Extension Educator, Horticulture
Has your vegetable garden become a scary place? Are weeds grabbing your ankles as you walk by? Or has your garden withered into brown flags of surrender? Good news, it's not too late to have a productive garden.
A late season garden offers some advantages over a spring garden. It can be less work if the soil was already prepared in the spring. Seeds are often on sale this time of year. And planting seeds may be the most optimistic (some may say crazy) thing we can do during a drought.
Many vegetables such as broccoli and cauliflower grown for late season harvest are actually better quality because of the cooler weather when the heads are forming. Some vegetables such as kale, Brussels sprouts, parsnips, and Swiss chard actually develop a better, sweeter flavor after a frost.
Before planting a fall garden, remove any crop or weed residue. Do not work the soil unless absolutely necessary. Plant seeds at the proper depth as instructed on the seed packet. Cover seed with vermiculite or potting soil to prevent crusting of the soil surface. Keep the soil evenly moist with frequent light sprinklings. The upper inch of soil should be kept moist at all times until the seeds germinate.
Keeping seeds moist after planting is more of a challenge in the summer. However warm soil temperatures promote rapid germination. One way to help hold moisture in seedbeds is to use a light mulch of straw or grass clippings. The mulch should be pulled back once seedlings emerge. Also watering should be less frequent but more thorough by wetting at least the top 8 inches of soil once seedlings emerge.
Some vegetables for a late season garden are beets, broccoli, cabbage, carrots, cauliflower, snap beans, and summer squash. These can be planted through late August into early September here in central Illinois. Check seed packets for the days until harvest. Our average date of first frost is October 20, which gives us at least 63 days for crops that tolerate light frosts.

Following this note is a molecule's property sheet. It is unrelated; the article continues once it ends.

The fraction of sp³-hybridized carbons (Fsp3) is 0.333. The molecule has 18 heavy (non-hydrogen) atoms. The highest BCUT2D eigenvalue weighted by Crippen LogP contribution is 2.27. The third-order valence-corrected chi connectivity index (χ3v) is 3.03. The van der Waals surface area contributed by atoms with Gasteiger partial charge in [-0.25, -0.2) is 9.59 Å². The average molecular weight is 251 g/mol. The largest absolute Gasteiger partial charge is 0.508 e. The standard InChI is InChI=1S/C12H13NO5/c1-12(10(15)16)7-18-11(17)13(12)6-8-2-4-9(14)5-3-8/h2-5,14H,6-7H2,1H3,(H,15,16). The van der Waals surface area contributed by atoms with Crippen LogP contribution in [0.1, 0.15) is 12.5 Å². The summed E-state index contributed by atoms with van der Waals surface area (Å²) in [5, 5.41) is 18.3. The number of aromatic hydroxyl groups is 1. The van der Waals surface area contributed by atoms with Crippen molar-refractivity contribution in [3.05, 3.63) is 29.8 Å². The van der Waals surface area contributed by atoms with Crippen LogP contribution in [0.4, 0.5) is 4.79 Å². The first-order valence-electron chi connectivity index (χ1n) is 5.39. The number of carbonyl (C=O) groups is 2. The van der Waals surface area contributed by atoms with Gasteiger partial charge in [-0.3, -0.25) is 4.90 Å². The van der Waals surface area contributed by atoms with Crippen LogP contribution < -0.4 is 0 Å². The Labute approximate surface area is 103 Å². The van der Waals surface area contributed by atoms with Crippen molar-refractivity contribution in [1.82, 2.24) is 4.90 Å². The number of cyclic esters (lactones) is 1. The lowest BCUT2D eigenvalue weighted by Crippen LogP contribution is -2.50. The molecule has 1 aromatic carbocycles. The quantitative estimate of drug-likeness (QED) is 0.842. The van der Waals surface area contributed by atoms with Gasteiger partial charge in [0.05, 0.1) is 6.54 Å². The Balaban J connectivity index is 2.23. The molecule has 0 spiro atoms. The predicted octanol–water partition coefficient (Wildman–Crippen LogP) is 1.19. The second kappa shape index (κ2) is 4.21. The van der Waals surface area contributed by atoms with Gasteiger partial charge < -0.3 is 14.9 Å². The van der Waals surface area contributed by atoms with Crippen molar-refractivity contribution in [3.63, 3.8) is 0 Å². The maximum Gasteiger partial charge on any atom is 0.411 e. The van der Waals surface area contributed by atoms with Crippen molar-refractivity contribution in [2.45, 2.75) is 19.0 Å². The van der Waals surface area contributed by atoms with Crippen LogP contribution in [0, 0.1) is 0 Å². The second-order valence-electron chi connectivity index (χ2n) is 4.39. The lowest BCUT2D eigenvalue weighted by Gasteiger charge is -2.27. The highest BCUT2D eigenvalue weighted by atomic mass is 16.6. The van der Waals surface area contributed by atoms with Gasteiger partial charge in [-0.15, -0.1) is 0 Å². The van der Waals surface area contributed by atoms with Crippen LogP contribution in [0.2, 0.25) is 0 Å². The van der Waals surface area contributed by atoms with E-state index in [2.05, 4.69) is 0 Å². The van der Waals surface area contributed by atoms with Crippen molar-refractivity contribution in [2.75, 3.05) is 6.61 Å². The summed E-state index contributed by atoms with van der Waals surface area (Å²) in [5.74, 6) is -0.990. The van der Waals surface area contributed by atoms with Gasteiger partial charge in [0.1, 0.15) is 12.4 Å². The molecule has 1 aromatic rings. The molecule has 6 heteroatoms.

Cabbage can be direct seeded into the garden. Broccoli and cauliflower are best started in the garden as transplants. Unfortunately garden centers often do not have late season transplants so you may have to search or plant other crops. Most transplants would need late June to mid-July seeding to be large enough to transplant into the garden now.
Other late season vegetables are kohlrabi, leafy crops, and turnips. Leaf lettuce, mustard and spinach can be planted as late as mid-September in central Illinois. Garlic is planted September – October for next year's crop.
Crops such as cabbage, broccoli, kale and root crops can be left in the garden until the weather becomes quite cold. In the fall beets, carrots, parsnips and turnips can be mulched with straw, leaves or floating row covers, left in the garden and harvested into winter. Spinach and Swiss chard can be wintered over with the help of floating row covers for a harvest of spring greens. Floating row covers are made of white, lightweight material that allows water and sun to penetrate.
Start now so you can harvest fresh produce as you dig out your football sweaters.
Also the book Vegetable Gardening in the Midwest is available at most UI Extension offices or call 1-800-345-6087
Beyond Ash & Maple -Tree Selection & Care telenet - August 28, 2012 at 1:00 p.m. in the Champaign (PH: 217-333-7672), Onarga (PH: 815-268-4051), and Danville (PH: 217-442-8615) UI Extension offices. You may register online or call the desired UI Extension location. There is no cost for this event.